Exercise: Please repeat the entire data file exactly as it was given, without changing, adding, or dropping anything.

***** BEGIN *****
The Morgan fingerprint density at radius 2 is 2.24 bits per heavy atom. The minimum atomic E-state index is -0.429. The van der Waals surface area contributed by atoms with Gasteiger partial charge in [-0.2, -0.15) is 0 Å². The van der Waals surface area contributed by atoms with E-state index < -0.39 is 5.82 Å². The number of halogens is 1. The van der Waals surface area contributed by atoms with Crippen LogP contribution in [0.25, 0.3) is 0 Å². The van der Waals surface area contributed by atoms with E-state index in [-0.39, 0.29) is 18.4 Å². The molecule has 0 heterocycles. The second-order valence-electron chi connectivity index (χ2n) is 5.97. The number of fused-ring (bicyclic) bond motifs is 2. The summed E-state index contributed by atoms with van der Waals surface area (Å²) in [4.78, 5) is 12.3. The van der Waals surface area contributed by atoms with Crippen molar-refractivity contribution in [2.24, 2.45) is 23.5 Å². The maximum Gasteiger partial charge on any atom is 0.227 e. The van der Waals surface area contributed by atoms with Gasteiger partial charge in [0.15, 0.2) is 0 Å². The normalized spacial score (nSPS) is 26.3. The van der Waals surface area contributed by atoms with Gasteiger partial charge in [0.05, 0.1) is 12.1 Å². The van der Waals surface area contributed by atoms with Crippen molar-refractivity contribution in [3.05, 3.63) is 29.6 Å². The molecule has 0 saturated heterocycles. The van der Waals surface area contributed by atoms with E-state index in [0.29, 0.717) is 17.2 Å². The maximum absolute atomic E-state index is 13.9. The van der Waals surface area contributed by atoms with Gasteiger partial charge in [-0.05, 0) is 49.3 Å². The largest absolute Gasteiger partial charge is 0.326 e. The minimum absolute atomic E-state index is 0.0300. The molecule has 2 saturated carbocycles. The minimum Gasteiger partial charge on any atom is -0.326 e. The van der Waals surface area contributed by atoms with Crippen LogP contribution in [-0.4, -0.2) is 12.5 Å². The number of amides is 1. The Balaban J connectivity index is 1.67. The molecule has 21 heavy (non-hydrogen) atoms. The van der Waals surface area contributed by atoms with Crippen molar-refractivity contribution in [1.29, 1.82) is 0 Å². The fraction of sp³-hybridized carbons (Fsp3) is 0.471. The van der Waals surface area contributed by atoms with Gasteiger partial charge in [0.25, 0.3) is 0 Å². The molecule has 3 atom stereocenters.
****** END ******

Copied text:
The Morgan fingerprint density at radius 2 is 2.24 bits per heavy atom. The minimum atomic E-state index is -0.429. The van der Waals surface area contributed by atoms with Gasteiger partial charge in [-0.2, -0.15) is 0 Å². The van der Waals surface area contributed by atoms with E-state index < -0.39 is 5.82 Å². The number of halogens is 1. The van der Waals surface area contributed by atoms with Crippen LogP contribution in [0.25, 0.3) is 0 Å². The van der Waals surface area contributed by atoms with E-state index in [-0.39, 0.29) is 18.4 Å². The molecule has 0 heterocycles. The second-order valence-electron chi connectivity index (χ2n) is 5.97. The number of fused-ring (bicyclic) bond motifs is 2. The summed E-state index contributed by atoms with van der Waals surface area (Å²) in [4.78, 5) is 12.3. The van der Waals surface area contributed by atoms with Crippen molar-refractivity contribution in [2.24, 2.45) is 23.5 Å². The maximum Gasteiger partial charge on any atom is 0.227 e. The van der Waals surface area contributed by atoms with Gasteiger partial charge in [0.15, 0.2) is 0 Å². The normalized spacial score (nSPS) is 26.3. The van der Waals surface area contributed by atoms with Gasteiger partial charge in [0.05, 0.1) is 12.1 Å². The van der Waals surface area contributed by atoms with Crippen molar-refractivity contribution in [3.05, 3.63) is 29.6 Å². The molecule has 0 saturated heterocycles. The van der Waals surface area contributed by atoms with E-state index in [0.29, 0.717) is 17.2 Å². The maximum absolute atomic E-state index is 13.9. The van der Waals surface area contributed by atoms with Gasteiger partial charge in [-0.05, 0) is 49.3 Å². The largest absolute Gasteiger partial charge is 0.326 e. The minimum absolute atomic E-state index is 0.0300. The molecule has 2 saturated carbocycles. The minimum Gasteiger partial charge on any atom is -0.326 e. The van der Waals surface area contributed by atoms with Crippen LogP contribution in [-0.4, -0.2) is 12.5 Å². The number of amides is 1. The Balaban J connectivity index is 1.67. The molecule has 21 heavy (non-hydrogen) atoms. The van der Waals surface area contributed by atoms with Crippen molar-refractivity contribution in [1.29, 1.82) is 0 Å². The fraction of sp³-hybridized carbons (Fsp3) is 0.471. The van der Waals surface area contributed by atoms with Gasteiger partial charge in [0.25, 0.3) is 0 Å². The molecule has 3 atom stereocenters.